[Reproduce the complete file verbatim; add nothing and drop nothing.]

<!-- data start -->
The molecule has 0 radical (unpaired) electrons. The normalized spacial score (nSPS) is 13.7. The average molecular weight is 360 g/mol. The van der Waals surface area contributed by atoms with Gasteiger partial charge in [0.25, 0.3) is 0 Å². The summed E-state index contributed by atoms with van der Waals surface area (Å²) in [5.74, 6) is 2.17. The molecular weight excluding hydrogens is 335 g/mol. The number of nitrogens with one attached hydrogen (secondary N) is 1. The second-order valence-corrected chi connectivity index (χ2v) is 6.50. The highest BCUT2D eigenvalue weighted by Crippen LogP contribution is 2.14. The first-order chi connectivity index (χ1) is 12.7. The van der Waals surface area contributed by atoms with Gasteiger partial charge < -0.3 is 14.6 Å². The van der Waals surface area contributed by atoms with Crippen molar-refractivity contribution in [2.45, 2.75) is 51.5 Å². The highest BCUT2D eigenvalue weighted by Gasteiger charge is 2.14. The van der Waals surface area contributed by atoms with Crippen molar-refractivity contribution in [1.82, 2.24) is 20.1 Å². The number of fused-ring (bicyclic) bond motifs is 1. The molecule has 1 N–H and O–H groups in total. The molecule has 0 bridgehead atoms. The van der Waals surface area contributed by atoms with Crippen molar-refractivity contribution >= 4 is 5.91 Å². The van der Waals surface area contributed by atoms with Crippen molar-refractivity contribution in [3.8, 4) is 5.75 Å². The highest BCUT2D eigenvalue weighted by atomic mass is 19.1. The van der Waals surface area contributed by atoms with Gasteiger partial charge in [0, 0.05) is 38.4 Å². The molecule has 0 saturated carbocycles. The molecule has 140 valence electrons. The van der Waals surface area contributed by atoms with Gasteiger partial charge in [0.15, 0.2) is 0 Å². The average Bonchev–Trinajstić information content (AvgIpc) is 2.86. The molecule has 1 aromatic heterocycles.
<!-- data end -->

The molecule has 0 radical (unpaired) electrons. The normalized spacial score (nSPS) is 13.7. The average molecular weight is 360 g/mol. The van der Waals surface area contributed by atoms with Gasteiger partial charge in [0.25, 0.3) is 0 Å². The summed E-state index contributed by atoms with van der Waals surface area (Å²) in [5.74, 6) is 2.17. The molecular weight excluding hydrogens is 335 g/mol. The number of nitrogens with one attached hydrogen (secondary N) is 1. The second-order valence-corrected chi connectivity index (χ2v) is 6.50. The highest BCUT2D eigenvalue weighted by Crippen LogP contribution is 2.14. The first-order chi connectivity index (χ1) is 12.7. The van der Waals surface area contributed by atoms with Gasteiger partial charge < -0.3 is 14.6 Å². The van der Waals surface area contributed by atoms with Crippen molar-refractivity contribution in [2.45, 2.75) is 51.5 Å². The highest BCUT2D eigenvalue weighted by Gasteiger charge is 2.14. The van der Waals surface area contributed by atoms with Crippen molar-refractivity contribution in [1.82, 2.24) is 20.1 Å². The number of fused-ring (bicyclic) bond motifs is 1. The molecule has 1 N–H and O–H groups in total. The molecule has 0 bridgehead atoms. The van der Waals surface area contributed by atoms with Crippen molar-refractivity contribution >= 4 is 5.91 Å². The van der Waals surface area contributed by atoms with Crippen molar-refractivity contribution in [3.8, 4) is 5.75 Å². The highest BCUT2D eigenvalue weighted by atomic mass is 19.1. The van der Waals surface area contributed by atoms with Gasteiger partial charge in [0, 0.05) is 38.4 Å². The molecule has 0 saturated carbocycles. The molecule has 140 valence electrons. The van der Waals surface area contributed by atoms with Gasteiger partial charge in [0.15, 0.2) is 0 Å². The average Bonchev–Trinajstić information content (AvgIpc) is 2.86. The molecule has 1 aromatic heterocycles.